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#ThatTranslatorCanCook week 11: Zâalouk (Moroccan Aubergine Salad)

Updated: Oct 31, 2019

This recipe is from a small cookbook my brother bought back from a holiday in Morocco some time ago.

It’s a pretty simple aubergine and tomato dish with garlic, cumin, paprika, parsley and coriander. It seems it’s often eaten at room temperature as a salad, and some liken it to ratatouille with a Moroccan twist. I served mine with quinoa for an extra protein hit, but couscous would also go well.


Salt and pepper – imperatives or nouns?

My recipe includes the standalone instruction ‘Saler et poivrer’ – that is, ‘salt and pepper’. Here, these two French verbs appear in the infinitive, a common way of giving instructions like this.*

In English, both ‘salt’ and ‘pepper’ can be used as verbs, as in ‘salt the chips’ or ‘the article was peppered with puns.’ But to me, simply saying ‘salt and pepper’ on its own as an instruction doesn’t work. The two verbs could be confused with nouns since they are written identically. If we add a direct object to the sentence, indicating what is being salted and peppered, as in ‘Salt and pepper the [dish]’ this would help to clarify. However, in recipes, it’s much more common to see ‘season the [dish] with salt and pepper’ or even just ‘season the [dish/ingredient].

Interestingly, I also believe that ‘pepper’ as a verb is used more often in a figurative sense, rather than a literal one.

*In French, when giving instructions, you can use either the imperative or the infinitive mode. The infinitive is seen to be more neutral and distant, while the imperative is directed towards an individual. The former is more often used in recipes. (See more at Le Figaro - in French)/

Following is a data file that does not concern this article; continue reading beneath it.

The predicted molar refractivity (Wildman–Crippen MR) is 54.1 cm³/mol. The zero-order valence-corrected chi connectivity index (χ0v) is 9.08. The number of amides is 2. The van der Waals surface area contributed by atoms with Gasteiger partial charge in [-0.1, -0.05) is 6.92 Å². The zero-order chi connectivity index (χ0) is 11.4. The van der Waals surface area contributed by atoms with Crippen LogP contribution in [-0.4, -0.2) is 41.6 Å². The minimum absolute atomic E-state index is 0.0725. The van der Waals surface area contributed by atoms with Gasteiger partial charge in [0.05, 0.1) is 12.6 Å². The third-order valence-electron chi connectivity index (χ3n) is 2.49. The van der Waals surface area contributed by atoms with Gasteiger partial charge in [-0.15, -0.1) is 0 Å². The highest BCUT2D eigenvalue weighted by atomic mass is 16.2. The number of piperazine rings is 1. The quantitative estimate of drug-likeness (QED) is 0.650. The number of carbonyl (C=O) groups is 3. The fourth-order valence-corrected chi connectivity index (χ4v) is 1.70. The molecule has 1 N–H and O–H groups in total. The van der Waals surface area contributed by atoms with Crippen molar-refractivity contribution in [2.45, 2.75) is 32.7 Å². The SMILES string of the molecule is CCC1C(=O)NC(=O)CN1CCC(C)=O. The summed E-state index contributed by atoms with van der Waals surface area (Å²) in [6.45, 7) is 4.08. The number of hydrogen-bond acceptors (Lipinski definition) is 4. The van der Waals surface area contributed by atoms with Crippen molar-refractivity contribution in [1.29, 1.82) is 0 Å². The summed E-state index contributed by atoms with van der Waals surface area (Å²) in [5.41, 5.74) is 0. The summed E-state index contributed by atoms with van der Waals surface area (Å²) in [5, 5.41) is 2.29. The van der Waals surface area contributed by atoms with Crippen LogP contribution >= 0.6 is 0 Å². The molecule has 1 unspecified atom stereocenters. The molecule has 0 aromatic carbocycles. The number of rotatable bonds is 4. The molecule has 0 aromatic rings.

Bear’s garlic?

Ever heard of ‘bear’s garlic’? I certainly hadn’t. But this plant, native to Britain, is known by this moniker in both English and French (or rather, ‘Ail des ours’). Apparently, it is known by this name as bears gorge on it in spring, when they awake from hibernation, and when it’s at its best.

Personally, I just knew it as wild garlic, but apparently it has several common names, in English: Bear leek, Bear’s garlic, Broad-leaved garlic, Buckrams, Ramsons, and Wood garlic, and in French: Ail des ours, Ail des bois, Ail sauvage. Just like bulb garlic, it has a number of health benefits: it is blood purifying, it lowers cholesterol and blood pressure.

NB: wild garlic wasn’t used in my recipe, I just came across it as I was researching something related.


While everything went smoothly and it tasted delicious, making this in summer when tomatoes and aubergines were at their peak would have been preferable. This would have lent the dish a greater depth of flavour.

Picture of Zaalouk served up

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